QUEEN VICTORIA (GREAT BRITAIN) - DOCUMENT SIGNED 11/15/1839 - HFSID 82244
Sale Price $680.00
The Queen signs off the sale of a "deodand" in brown ink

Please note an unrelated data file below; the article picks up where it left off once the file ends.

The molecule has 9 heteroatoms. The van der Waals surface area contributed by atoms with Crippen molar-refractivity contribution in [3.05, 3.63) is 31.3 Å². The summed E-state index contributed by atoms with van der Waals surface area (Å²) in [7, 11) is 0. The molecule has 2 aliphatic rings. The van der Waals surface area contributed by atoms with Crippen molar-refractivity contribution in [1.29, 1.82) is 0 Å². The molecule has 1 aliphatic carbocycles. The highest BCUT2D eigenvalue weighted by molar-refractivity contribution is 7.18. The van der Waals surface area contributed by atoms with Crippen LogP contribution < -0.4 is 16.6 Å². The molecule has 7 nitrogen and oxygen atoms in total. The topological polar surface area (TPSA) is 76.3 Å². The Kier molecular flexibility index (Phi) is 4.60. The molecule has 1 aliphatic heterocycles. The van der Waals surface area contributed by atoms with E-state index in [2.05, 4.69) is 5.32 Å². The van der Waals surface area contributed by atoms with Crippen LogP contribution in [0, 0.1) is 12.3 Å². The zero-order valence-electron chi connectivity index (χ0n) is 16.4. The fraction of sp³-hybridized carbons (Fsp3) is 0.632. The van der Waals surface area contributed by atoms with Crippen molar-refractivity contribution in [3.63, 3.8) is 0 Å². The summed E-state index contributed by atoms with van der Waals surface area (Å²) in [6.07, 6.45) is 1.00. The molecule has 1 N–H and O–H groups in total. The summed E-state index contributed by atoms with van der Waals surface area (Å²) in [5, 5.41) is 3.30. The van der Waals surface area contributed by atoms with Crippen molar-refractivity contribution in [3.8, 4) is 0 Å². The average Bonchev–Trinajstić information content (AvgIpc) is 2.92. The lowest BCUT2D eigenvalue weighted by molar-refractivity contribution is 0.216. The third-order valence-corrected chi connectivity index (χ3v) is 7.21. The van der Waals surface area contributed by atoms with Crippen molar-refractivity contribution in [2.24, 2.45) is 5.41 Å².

Document Signed: "Victoria Reg" as Queen of England in brown ink. 2 pages, front and verso, 9½x14¾. Windsor Castle, Windsor, England. 1839 November 15. To the Sheriff of Middlesex County. Countersigned by three officials. In part: "Whereas the Commissioner of Our Treasury have recommended unto us to remit the amount of a Deodand of £500 imposed on the French steam vessel 'Castor' the property of Monsieur Dagneaux Merchant of Paris and others, by a Coroners jury in an inquest on the body of Marcus Bock on the 12th day of June 1839 to which We are graciously pleased to condescend. Our Will and Pleasure is that the above Deodand of five hundred pounds be remitted...." The definition of "deodand" from the 1828 edition of Webster's Dictionary published in 1828: "In England, a personal chattel which is the immediate occasion of the death of a rational creature, and for that reason, given to God, that is, forfeited to the king, to be applied to pious uses, and distributed in alms by his high almoner. Thus, if a cart runs over a man and kills him, the cart is forfeited as a deodand". Despite the impressive size of his own family, with the death of King George III, the crown passed through his children in quick succession, first to his eldest son George IV (1820-1830), than to his third son William IV (1830-1837), and eventually to one of his more unlikely heirs, his granddaughter by his fourth son, Princess Victoria. Queen Victoria of the United Kingdom and the Empress of India (1819-1901) ascended the throne at the young age of 18, beginning the longest reign in British history and ruling over a time soon to be known as the Victorian Era. This time period was remembered for its industrial, cultural, political, scientific and military change within the United Kingdom with massive growth of the British Empire. More of a national icon rather than a direct political power, Victoria's name was synonymous with strict standards of personal morality. Her great affection for her husband, Prince Albert of Saxe-Coburg and Gotha, remains a renowned love story in her history; they had nine children together, all married into royal and noble families across the continent, tying them together and earning her the nickname "Grandmother of Europe". Her reign lasted sixty-three years and seven months, and with her death so ended the House of Hanover in the British monarchy, and her legacy of her detailed correspondence and journals have displayed her previously unknown political straight-talking which was emotional, obstinate, and honest. Lightly creased, slightly stained and soiled. Pencil notes at left and lower margins (unknown hand). Penciled "X" touches the "Vic" in signature. ½-inch triangular hole at blank upper left margin, silked there on verso.
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